"I think Rubens felt he didn't really have anybody to talk to about the car. It was just generally a difficult situation.
"I think everybody has been very professional, including Sam. But that spark of, 'Let's get it sorted,' just wasn't there, and it was difficult for Rubens, difficult for Sam, and difficult for Williams.
"I think everyone here will be happy to put this year behind us and get on with a better future..."
Head has been edging into the background over the past few years, but he's made it clear that as of this winter, he really is out of the F1 loop.
He remains a major shareholder, but from now on, he is going to focus on Williams Hybrid Technology.
While Sir Frank Williams is still at the helm, the man charged with the day-to-day task of turning the team around is chairman Adam Parr, who led the search for what was wrong.
Adam Parr and Sir Frank Williams keep an eye on the data © LAT
Reflecting on the campaign, Parr explains: "It's been a long year, and it's been a tough year. On a more constructive level what I feel is that it's an opportunity to really change the way we do things.
"In reality we've been in the middle ranks for some years now. You don't have to do anything if you're plodding along in the middle in this sort of cotton wool world, and I think what's happened to us is that we have really seen not only that the current level of performance is unacceptable, but also the need to make radical changes.
"It was actually put very nicely by Mark Gillan. Patrick said to him, 'I wish this season was over,' and Mark said, 'Everything that we're experiencing out there is vital.'
"If Mark and the other new members of the team had joined at the end of the season, they wouldn't have seen many of the underlying problems.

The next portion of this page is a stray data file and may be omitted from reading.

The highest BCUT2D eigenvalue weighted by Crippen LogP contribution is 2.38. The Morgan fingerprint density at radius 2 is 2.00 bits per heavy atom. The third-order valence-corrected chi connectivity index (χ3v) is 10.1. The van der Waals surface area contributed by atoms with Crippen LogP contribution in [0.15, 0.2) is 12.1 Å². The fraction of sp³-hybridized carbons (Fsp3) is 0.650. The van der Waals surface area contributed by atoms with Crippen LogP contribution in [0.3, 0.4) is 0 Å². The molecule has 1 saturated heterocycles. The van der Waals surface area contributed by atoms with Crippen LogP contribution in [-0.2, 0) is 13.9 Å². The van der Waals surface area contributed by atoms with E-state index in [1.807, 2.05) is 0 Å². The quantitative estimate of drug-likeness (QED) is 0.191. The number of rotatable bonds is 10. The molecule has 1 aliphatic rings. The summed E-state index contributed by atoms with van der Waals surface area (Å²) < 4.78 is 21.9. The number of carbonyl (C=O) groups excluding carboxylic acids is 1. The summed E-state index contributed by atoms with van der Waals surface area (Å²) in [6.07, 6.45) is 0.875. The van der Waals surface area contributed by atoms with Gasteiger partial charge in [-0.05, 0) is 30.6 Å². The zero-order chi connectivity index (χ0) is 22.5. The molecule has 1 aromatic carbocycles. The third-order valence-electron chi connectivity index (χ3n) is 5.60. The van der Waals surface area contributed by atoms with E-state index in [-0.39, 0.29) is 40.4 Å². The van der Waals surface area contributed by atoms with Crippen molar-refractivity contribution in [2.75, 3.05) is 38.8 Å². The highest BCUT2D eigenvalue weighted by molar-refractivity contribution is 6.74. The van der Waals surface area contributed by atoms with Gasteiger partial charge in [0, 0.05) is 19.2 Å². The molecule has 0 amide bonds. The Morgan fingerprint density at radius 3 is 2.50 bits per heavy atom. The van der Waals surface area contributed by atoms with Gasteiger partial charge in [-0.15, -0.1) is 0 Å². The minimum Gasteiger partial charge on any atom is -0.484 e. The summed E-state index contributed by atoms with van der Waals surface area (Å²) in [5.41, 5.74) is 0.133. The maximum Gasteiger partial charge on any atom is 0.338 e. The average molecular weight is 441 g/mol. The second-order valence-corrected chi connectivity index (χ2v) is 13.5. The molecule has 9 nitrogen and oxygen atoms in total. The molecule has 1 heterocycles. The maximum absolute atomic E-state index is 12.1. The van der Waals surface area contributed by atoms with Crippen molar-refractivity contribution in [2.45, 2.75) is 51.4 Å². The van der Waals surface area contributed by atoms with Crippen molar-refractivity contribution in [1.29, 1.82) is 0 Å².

"They would have seen the performance, but I think we've all had the opportunity to really get deep into the roots of it."
So what was wrong? Quite a lot, Parr concedes.
"As is so often the case in any business, you have to get the basic things right, and we didn't. So it's simple, basic things.
"Truthfully, it's across the board. It's the aerodynamic aspects of the car, and the way that we've been developing it.
"It's some mechanical aspects of the car. It's the integration of the engine and systems like KERS and exhaust blowing, etc.
"And, quite honestly, there have been some operational weaknesses as well. If you look at our pitstop times, we're just not competitive.
"The good news is that sometimes in life you're not performing, but you don't know why. We understand precisely where we're weak, where the opportunities are, and what we have to do to get there.
"The next question is, do we have the people and resources in place to make those changes? And the answer is, absolutely.
"To be honest we needed some fresh eyes, turning over the rocks, looking at all the nasty stuff under the rocks, and bringing it to the surface, and just getting it out there.
"I've been here for five years and you adapt to the environment you're in and the way you do things, and you accept it. And what we have learned this year is that we can't accept certain things."
Sam Michael stayed on to oversee the transition after announcing he was stepping down © LAT
The announcement of Michael's departure was a clear sign that changes were coming. Usually such situations tend to be abrupt and very messy, but in this case the team made it clear that Sam was staying until the end of the season.
"Considering the challenges we've had," Parr continues, "I would say that the way we handled it together with Sam was very elegant, very good natured, very straightforward.
"We sat down earlier this year after two or three races and said, 'How do we think things are going?'
"Sam took the view that things were not acceptable. He said, 'I accept responsibility,' and therefore handed in his notice to take effect at the end of the year. That gave us time to go out and look.
"Ironically, in the case of one of the candidates, it was actually Sam and I who did the interview together.
"There was no nastiness, no ill-feeling, just a common sense decision that to make the level of changes we needed, you have to have a change at the top."
It was clear that it wasn't just a question of finding someone to fill Michael's shoes, but rebooting the whole system.
"I think we recognised that Sam had been overloaded, and we needed a broader structure. A lot of the thinking about how to structure an organisation revolves around the people.
"We kept our options open a little bit about the precise structure, but when we saw Mike and Jason and Mark settling in, it became clear what the right thing to do was. Everyone agreed, and we were able to move on.